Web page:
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Community Spotlight—Fiberarts Guild of Pittsburgh

By September 20, 2023September 21st, 2023Blog, Community Spotlight
A woman works on a hooked run design.
Kardelens Fiber Arts member Hacer works on the design for an upholstered footstool.  Photo by Kirsten Ervin.

Community Spotlight—Fiberarts Guild of Pittsburgh

The Community Spotlight series features the efforts of Rivers of Steel’s partner organizations, along with collaborative partnerships, that reflect the diversity and vibrancy of the communities within the Rivers of Steel National Heritage Area.

By Gita Michulka, Contributing Writer

Fiber Arts exhibition by Turkish and Ukrainian Immigrants to Open October 3

The Pittsburgh region is no stranger to the immigrant story. For nearly two hundred years, the draw of employment in industry steadily brought people from around the world to the city and surrounding townships, forging communities linked by culture. Now, as it was then, after those communities are rooted, they continue to foster recent arrivals to the region in a variety of ways.

With the help of Pittsburgh’s community organizations, the immigrant story continues. Brought about by a partnership between a resettlement organization and a regional arts organization, a showcase of the vibrancy of immigrant culture will soon be on display at the Carnegie Library of Pittsburgh’s (CLP) main branch in Oakland.

Funded by the Rivers of Steel Mini-Grant Program and Awesome Pittsburgh, Cultural Mosaic: Textile Work by Turkish & Ukrainian Immigrants to Pittsburgh will feature rug punch textiles, embroidered jewelry, and other fiber arts created by Turkish and Ukrainian support groups. The display will be open to the public at CLP through the end of October, and will then move on to a showing at Studio Forget-Me-Not in Carnegie, Pennsylvania.

Kardelens Fiber Arts member Neslihan displays her work, while a young Kardelens fiber artist works on hers! Photos by Kirsten Ervin.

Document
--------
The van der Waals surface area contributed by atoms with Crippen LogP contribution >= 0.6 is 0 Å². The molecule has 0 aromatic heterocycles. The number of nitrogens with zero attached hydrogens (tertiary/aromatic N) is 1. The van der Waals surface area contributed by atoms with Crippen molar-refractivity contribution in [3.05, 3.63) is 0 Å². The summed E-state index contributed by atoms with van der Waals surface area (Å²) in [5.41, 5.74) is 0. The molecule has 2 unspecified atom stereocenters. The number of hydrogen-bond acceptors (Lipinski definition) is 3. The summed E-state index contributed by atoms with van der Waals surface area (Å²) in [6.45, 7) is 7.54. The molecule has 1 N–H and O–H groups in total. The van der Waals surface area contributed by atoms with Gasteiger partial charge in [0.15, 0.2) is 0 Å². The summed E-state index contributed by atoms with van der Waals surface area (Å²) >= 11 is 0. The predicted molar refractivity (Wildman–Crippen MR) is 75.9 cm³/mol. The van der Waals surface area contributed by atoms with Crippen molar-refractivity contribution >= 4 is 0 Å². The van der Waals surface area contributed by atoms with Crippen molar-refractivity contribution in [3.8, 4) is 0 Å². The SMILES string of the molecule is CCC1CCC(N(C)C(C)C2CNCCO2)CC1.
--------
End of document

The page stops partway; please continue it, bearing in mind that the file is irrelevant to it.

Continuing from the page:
A Partnership is Forged

In 2018, the Jewish Family and Community Services (JFCS) Refugee and Immigrant Services team created a Turkish support group and soon discovered that some of the women loved to knit and embroider and that others were very eager to learn. JFCS connected with the Fiberarts Guild of Pittsburgh, who began to teach knitting and embroidery and provided materials for embroidered jewelry. The Turkish support group began selling their wares at craft festivals and eventually went on to establish their own Etsy business, Kardelens Fiber Arts.

Susan Swarthout, a long-time member of the Fiberarts Guild, was named head of the guild’s outreach committee around the same time, and she was excited to see the relationship between JFCS, the Turkish support group, and the guild come together. The Fiberarts Guild of Pittsburgh had just wrapped up two large-scale community projects, Knit the Bridge and Pop des Fleurs, and were looking forward to another initiative that would showcase fiber arts—fine art whose material consists of natural or synthetic fiber and other components, such as fabric or yarn—while bringing together the larger community.

One of Pittsburgh's iconic yellow bridges is shown lined with knitted work created by volunteers.

The “Knit the Bridge ” installation , part of the Fiberart International 2013. Photo courtesy of Susan Swarthout.

“A group of us got together to decide—what did we want to do?” Swarthout explains. “One of our members had a contact with the JFCS. When they get a lot of newcomers, they will reach out to them and put together a support group that’s headed by someone from their community. And it’s for social and emotional support. What we offered is what we believe that the arts do offer, which is the comfort and companionship and creativity and mental health benefits of working in an art form.”

An Exhibition is Created

Working with the Turkish group was such an enriching experience that the outreach committee jumped at the chance for a similar connection in the fall of 2022 with a newly formed Ukrainian support group. Their first project was supporting the women in making caps and balaclavas for Ukrainian solders.

In 2022, Kirsten Ervin, a Fiberarts Guild member who has spent the last ten years focused on learning, making, and teaching traditional rug-making techniques, gave a tour of the Fiber Art International Exhibit on display at Contemporary Craft in Pittsburgh to the Kardelens Fiber Arts Turkish artisans. Members of Kardelens Fiber Arts expressed interest in the hooked rug on display, expressing that rugs held so much importance in their culture. The technique was also of interest to the Ukrainian group as well.